7. What is NABARD’s primary role?

    (1) to provide term loans to state co-operative banks
    (2) to assist state governments for share capital contribution
    (3) to act as re-finance institution
    (4) All of the above
    7. (4) NABARD is the apex institution in the country which looks after the development of the cottage
    industry, small industry and village industry, and other rural industries. Its other functions are: to
    coordinate the rural financing activities of all institutions engaged in developmental work at the field level and maintain liaison with Government of India, State Governments, Reserve Bank of India (RBI)
    and other national level institutions concerned with policy formulation; to re-finance the financial
    institutions which finances the rural sector; to regulate the cooperative banks and the RRB’s, etc.
    NABARD’s refinance is available to State Co-operative Agriculture and Rural Development Banks (SCARDBs), State Co-operative Banks (SCBs), Regional Rural Banks (RRBs), Commercial Banks (CBs) and other financial institutions approved by RBI.

    8. Under which Act/Policy was the BIFR established ?

    (1) Industrial Policy of 1980
    (2) Companies Act
    (3) Sick Industiral Companies Act
    (4) MRTP Act
    8. (3) The Board for Industrial and Financial Reconstruction (BIFR) is an agency of the government
    of India, part of the Department of Financial Services of the Ministry of Finance to determine sickness of industrial companies and to assist in reviving those that may be viable and shutting down the others. It was established under the Sick Industrial Companies (Special Provisions) Act, 1985 (SICA). The board was set up in January 1987 and became functional as of 15 May 1987.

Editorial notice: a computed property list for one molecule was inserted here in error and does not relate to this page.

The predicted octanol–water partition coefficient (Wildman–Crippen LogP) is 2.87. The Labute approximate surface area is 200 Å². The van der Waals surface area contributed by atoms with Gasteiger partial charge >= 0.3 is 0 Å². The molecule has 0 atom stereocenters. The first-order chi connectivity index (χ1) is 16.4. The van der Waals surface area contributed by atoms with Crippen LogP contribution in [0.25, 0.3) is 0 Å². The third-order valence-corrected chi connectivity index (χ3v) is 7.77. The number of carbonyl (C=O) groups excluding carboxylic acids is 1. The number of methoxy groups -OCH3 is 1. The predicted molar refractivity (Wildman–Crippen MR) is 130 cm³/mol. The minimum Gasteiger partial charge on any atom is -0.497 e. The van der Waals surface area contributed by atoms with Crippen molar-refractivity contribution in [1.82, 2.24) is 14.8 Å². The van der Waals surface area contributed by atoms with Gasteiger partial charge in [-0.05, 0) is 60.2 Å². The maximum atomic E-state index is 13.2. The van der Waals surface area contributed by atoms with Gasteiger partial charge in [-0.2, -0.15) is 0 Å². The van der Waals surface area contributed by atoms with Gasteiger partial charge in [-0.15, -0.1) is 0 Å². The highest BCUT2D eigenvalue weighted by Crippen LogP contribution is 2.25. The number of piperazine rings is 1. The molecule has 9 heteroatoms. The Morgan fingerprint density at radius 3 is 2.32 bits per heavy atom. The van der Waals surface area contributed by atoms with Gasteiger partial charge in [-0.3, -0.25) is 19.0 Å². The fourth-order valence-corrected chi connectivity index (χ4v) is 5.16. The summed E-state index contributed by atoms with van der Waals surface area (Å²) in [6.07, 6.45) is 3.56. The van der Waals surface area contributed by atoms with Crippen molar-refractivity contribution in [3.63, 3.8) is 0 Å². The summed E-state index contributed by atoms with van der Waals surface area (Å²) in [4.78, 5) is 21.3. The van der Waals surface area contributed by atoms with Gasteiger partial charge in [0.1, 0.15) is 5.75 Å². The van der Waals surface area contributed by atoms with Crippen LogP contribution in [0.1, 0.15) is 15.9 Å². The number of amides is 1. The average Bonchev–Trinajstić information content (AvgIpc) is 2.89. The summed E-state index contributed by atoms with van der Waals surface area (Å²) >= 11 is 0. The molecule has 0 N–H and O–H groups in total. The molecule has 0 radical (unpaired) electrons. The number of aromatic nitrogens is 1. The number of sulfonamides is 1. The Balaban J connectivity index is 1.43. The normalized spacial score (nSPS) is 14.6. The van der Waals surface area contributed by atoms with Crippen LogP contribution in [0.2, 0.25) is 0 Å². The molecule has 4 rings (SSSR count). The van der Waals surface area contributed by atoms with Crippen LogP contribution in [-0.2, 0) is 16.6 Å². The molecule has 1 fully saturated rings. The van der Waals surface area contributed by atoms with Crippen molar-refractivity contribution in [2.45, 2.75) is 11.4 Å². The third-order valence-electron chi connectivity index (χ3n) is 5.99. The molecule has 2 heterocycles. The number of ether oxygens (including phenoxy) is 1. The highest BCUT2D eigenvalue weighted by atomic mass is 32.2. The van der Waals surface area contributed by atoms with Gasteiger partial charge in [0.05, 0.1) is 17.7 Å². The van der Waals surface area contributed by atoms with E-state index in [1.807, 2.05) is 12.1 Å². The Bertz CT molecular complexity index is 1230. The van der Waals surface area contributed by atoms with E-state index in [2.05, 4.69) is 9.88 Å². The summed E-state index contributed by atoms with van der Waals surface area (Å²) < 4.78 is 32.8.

9. What is the maximum amount of investment in the shares of debentures of notified companies like the ICICI, the IDBI etc. that will entitle a rebate in income tax up to 20% of the amount invested?

    (1) Rs. 80000 
    (2) Rs. 60000
    (3) Rs. 20000 
    (4) Rs. 10000
    9. (1) A salaried employee can claim tax rebate under section 88. Amount of tax rebate is 20% of gross
    qualifying amount (Rs.80000) or Rs. 16000, whichever is lower. If a person invests only in other
    securities, excluding shares, debentures and units of infrastructure sector; then the maximum rebate is
    only Rs. 12000 (20% of Rs. 60000). This rebate may be extended upto Rs. 16000 on further investment
    up to Rs. 20000 in shares and debentures. By investing in shares, debentures and infrastructure units a maximum rebate of Rs. 16000 (i.e., 20% of Rs. 80000) may be claimed.

    10. Which authority recommends the principles governing the grantsin-aid of the revenues of the states out of the Consolidated Fund of India?

    (1) Public Accounts Committee
    (2) Union Ministry of Finance
    (3) Finance Commission
    (4) Inter-State Council